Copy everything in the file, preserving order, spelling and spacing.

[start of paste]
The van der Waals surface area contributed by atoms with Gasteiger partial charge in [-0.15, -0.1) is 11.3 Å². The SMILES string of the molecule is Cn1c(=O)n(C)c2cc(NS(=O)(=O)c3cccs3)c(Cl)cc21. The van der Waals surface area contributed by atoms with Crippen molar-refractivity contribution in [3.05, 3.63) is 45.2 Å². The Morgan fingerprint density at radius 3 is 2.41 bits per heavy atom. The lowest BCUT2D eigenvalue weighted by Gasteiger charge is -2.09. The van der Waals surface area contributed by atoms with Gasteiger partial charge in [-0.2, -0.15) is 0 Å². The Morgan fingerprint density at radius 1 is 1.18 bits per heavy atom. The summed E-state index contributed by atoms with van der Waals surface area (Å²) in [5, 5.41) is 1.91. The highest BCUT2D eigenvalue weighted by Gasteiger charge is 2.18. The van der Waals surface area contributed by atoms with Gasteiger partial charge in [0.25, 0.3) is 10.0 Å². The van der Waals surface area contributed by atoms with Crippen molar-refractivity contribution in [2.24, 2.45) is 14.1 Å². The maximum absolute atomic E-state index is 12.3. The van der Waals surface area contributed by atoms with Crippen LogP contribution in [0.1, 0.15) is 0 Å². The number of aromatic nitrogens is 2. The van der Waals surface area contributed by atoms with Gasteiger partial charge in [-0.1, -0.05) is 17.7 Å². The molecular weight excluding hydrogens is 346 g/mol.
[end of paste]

The van der Waals surface area contributed by atoms with Gasteiger partial charge in [-0.15, -0.1) is 11.3 Å². The SMILES string of the molecule is Cn1c(=O)n(C)c2cc(NS(=O)(=O)c3cccs3)c(Cl)cc21. The van der Waals surface area contributed by atoms with Crippen molar-refractivity contribution in [3.05, 3.63) is 45.2 Å². The Morgan fingerprint density at radius 3 is 2.41 bits per heavy atom. The lowest BCUT2D eigenvalue weighted by Gasteiger charge is -2.09. The van der Waals surface area contributed by atoms with Gasteiger partial charge in [-0.2, -0.15) is 0 Å². The Morgan fingerprint density at radius 1 is 1.18 bits per heavy atom. The summed E-state index contributed by atoms with van der Waals surface area (Å²) in [5, 5.41) is 1.91. The highest BCUT2D eigenvalue weighted by Gasteiger charge is 2.18. The van der Waals surface area contributed by atoms with Gasteiger partial charge in [0.25, 0.3) is 10.0 Å². The van der Waals surface area contributed by atoms with Crippen molar-refractivity contribution in [2.24, 2.45) is 14.1 Å². The maximum absolute atomic E-state index is 12.3. The van der Waals surface area contributed by atoms with Crippen LogP contribution in [0.1, 0.15) is 0 Å². The number of aromatic nitrogens is 2. The van der Waals surface area contributed by atoms with Gasteiger partial charge in [-0.1, -0.05) is 17.7 Å². The molecular weight excluding hydrogens is 346 g/mol.